What Exactly is Spirulina?
Spirulina is a one-celled, plant-like organism found in salt water and some large fresh water lakes. Its scientific name is Arthrospira platensis, and is from the Cyanobacteria family; which are the oldest known fossils, being more than 3.5 billion years old. Their dark-green color can give bodies of water their blue-green appearance.
What Nutrients Does It Offer?
Spirulina has been considered a safe source of protein, vitamins, and minerals for many centuries, dating back to at least the 9th century.
Spirulina is a dietary source of protein, B-vitamins and iron. In 1-cup it contains: Protein157 g, Vitamin A 638IU, Vitamin K28.6μg, Vitamin B 314.4mg, Iron 31.9mg, Magnesium 218mg, Total Omega-3 fatty acids 922mg and Total Omega-6 fatty acids 1404mg. However, the normal daily dose of Spirulina is generally 1-3 teaspoons (not cups), so don’t expect to get these levels of nutrients, vitamins and minerals in your standard dose.
It is considered to be a complete protein and contains the full spectrum of amino acids including Tryptophan, Threonine, Isoleucine, Leucine, Lysine, Methionine, Cystine, Phenylalanine, Tyrosine, Valine, Arginine, Histidine, Alanine, Aspartic acid, Glutamic acid, Glycine, Proline, Serine. Do note though, while spirulina typically contains about 60% protein, on average, you’d be lucky to get maybe 2 grams of protein in a teaspoon, so consider it a supplement and not your foundational source for protein.
That said, its high concentrations of protein, omega fatty acids and amino acids, make this an important source of vital nutrients for people following vegetarian and vegan nutrition plans
What About Quality? Which One Should I Choose?
Choose Spirulina that is grown in controlled conditions in fresh water and avoid those grown in a more natural setting where they are more likely to be contaminated by bacteria and heavy metals. Make sure the one you choose has been tested and found free of contamination. Avoid those from Japan and China due to radiation and heavy metal contamination risks respectively.
Spirulina Can Be Beneficial for Several Conditions & Treatments
Spirulina is used as a source of protein, B-vitamins, and iron for vegetarians and vegans.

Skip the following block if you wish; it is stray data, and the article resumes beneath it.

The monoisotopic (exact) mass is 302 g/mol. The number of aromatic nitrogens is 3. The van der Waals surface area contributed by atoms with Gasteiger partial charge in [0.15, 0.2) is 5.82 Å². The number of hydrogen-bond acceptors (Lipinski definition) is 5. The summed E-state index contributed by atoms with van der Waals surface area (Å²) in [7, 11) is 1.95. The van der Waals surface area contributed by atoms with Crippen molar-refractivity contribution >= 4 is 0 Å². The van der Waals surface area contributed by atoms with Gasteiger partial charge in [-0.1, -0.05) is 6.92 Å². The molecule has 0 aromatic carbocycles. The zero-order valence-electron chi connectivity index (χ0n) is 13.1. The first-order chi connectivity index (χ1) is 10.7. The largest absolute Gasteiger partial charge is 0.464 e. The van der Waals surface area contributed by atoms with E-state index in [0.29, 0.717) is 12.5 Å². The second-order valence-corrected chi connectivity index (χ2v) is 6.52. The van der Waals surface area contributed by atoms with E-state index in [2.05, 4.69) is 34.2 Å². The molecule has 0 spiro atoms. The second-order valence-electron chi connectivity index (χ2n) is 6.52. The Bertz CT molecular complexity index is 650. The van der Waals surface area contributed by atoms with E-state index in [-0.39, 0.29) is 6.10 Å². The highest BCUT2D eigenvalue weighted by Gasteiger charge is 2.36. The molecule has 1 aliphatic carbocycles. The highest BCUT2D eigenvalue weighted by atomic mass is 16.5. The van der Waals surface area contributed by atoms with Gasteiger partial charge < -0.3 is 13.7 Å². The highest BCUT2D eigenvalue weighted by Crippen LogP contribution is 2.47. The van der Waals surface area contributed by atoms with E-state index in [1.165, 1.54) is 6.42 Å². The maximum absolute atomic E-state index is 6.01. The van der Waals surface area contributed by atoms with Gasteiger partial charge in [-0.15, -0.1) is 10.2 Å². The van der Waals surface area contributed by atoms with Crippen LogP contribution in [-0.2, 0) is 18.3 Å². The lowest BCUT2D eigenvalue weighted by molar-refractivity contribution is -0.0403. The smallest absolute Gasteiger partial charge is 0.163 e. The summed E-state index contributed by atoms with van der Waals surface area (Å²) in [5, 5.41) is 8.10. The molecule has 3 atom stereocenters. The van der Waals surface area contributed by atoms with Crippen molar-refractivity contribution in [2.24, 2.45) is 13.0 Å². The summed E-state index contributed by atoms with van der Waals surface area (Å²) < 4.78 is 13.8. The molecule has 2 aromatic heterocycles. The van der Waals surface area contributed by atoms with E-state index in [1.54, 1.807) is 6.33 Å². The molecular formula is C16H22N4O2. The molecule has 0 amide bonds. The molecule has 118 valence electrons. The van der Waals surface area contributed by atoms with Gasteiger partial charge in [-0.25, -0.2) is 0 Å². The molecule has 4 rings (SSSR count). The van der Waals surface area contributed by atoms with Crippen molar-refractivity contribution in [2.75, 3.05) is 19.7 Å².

It is also used for weight loss, attention deficit-hyperactivity disorder (due to the high concentration of Omega 3 & 6 fatty acids), hay fever, diabetes, stress, fatigue, anxiety, depression, premenstrual syndrome(PMS). It increases energy and metabolism, boosts the immune system, heals wounds, and improves memory.
Spirulina has also been used to treat precancerous growths in the mouth, prevent heart disease, improve digestion and bowel health, reduce swelling (inflammation), and help with viral infections.
Spirulina has been shown to significantly lower cholesterol levels. In one study (7), serum low density lipoprotein cholesterol (LDL-C) was decreased by 26.4% to 41.2% after 8 weeks of intake in rabbits. In addition, high density lipoprotein cholesterol (HDL-C) was markedly increased. These results suggest that Spirulina intake may reduce “bad” cholesterol and plague build-up.
Side Effects and Precautions
People with auto-immune diseases such as multiple sclerosis (MS), lupus (systemic lupus erythematosus, SLE), rheumatoid arthritis (RA), pemphigus vulgaris (a skin condition), and others, should avoid taking Spriulina. Spirulina causes the immune system to become more active, which may increase these disease symptoms. Along this same concept, those individuals taking medications that decrease the immune system (Immunosuppressants), should also avoid using spirulina so to reduce the risk of over-stimulating the immune system.
The most common side effects of Spirulina use include low grade fever from an increase in metabolism, darker stool, excessive gas (which is an indication that your digestive system is not functioning properly) and restlessness due to the body converting the protein into energy. Rash, breakouts and itchy skin may also occur (caused by the colon cleansing process), but is temporary. Some individuals experience sleepiness (caused by the detoxification process) and may mean that your body is exhausted and needs more rest.
Please ensure to consult a physician before taking Spirulina if you have a severe seafood or iodine allergy, if you are pregnant, nursing or have hyperthyroidism.
Due to its many benefits and dense nutritional value, spirulina is a great superfood and should be considered as an excellent addition to your diet.
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